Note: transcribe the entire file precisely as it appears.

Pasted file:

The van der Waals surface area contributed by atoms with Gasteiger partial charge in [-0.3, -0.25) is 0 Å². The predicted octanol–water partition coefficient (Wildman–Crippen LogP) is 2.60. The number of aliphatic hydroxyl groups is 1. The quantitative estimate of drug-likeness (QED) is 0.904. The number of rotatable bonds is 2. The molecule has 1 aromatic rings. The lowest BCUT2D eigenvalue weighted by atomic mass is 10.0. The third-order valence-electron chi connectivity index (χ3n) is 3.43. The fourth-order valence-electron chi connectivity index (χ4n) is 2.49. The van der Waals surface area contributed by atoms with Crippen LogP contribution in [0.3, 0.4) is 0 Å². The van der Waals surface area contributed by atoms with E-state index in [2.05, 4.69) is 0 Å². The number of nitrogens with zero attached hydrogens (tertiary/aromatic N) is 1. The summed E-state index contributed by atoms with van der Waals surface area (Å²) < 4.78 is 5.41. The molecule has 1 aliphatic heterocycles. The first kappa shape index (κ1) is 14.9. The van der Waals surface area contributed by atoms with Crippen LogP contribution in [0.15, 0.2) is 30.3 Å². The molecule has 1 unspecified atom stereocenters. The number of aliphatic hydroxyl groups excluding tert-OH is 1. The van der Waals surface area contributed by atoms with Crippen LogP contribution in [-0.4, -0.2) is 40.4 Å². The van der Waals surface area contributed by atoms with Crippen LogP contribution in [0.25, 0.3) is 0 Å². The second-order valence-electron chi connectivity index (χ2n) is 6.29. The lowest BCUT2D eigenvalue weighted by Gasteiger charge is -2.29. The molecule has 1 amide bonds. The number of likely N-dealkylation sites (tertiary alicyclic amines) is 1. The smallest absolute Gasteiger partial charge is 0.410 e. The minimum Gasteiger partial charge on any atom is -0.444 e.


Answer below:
The van der Waals surface area contributed by atoms with Gasteiger partial charge in [-0.3, -0.25) is 0 Å². The predicted octanol–water partition coefficient (Wildman–Crippen LogP) is 2.60. The number of aliphatic hydroxyl groups is 1. The quantitative estimate of drug-likeness (QED) is 0.904. The number of rotatable bonds is 2. The molecule has 1 aromatic rings. The lowest BCUT2D eigenvalue weighted by atomic mass is 10.0. The third-order valence-electron chi connectivity index (χ3n) is 3.43. The fourth-order valence-electron chi connectivity index (χ4n) is 2.49. The van der Waals surface area contributed by atoms with Crippen LogP contribution in [0.3, 0.4) is 0 Å². The van der Waals surface area contributed by atoms with E-state index in [2.05, 4.69) is 0 Å². The number of nitrogens with zero attached hydrogens (tertiary/aromatic N) is 1. The summed E-state index contributed by atoms with van der Waals surface area (Å²) < 4.78 is 5.41. The molecule has 1 aliphatic heterocycles. The first kappa shape index (κ1) is 14.9. The van der Waals surface area contributed by atoms with Crippen LogP contribution in [0.15, 0.2) is 30.3 Å². The molecule has 1 unspecified atom stereocenters. The number of aliphatic hydroxyl groups excluding tert-OH is 1. The van der Waals surface area contributed by atoms with Crippen LogP contribution in [-0.4, -0.2) is 40.4 Å². The van der Waals surface area contributed by atoms with Crippen LogP contribution in [0.25, 0.3) is 0 Å². The second-order valence-electron chi connectivity index (χ2n) is 6.29. The lowest BCUT2D eigenvalue weighted by Gasteiger charge is -2.29. The molecule has 1 amide bonds. The number of likely N-dealkylation sites (tertiary alicyclic amines) is 1. The smallest absolute Gasteiger partial charge is 0.410 e. The minimum Gasteiger partial charge on any atom is -0.444 e.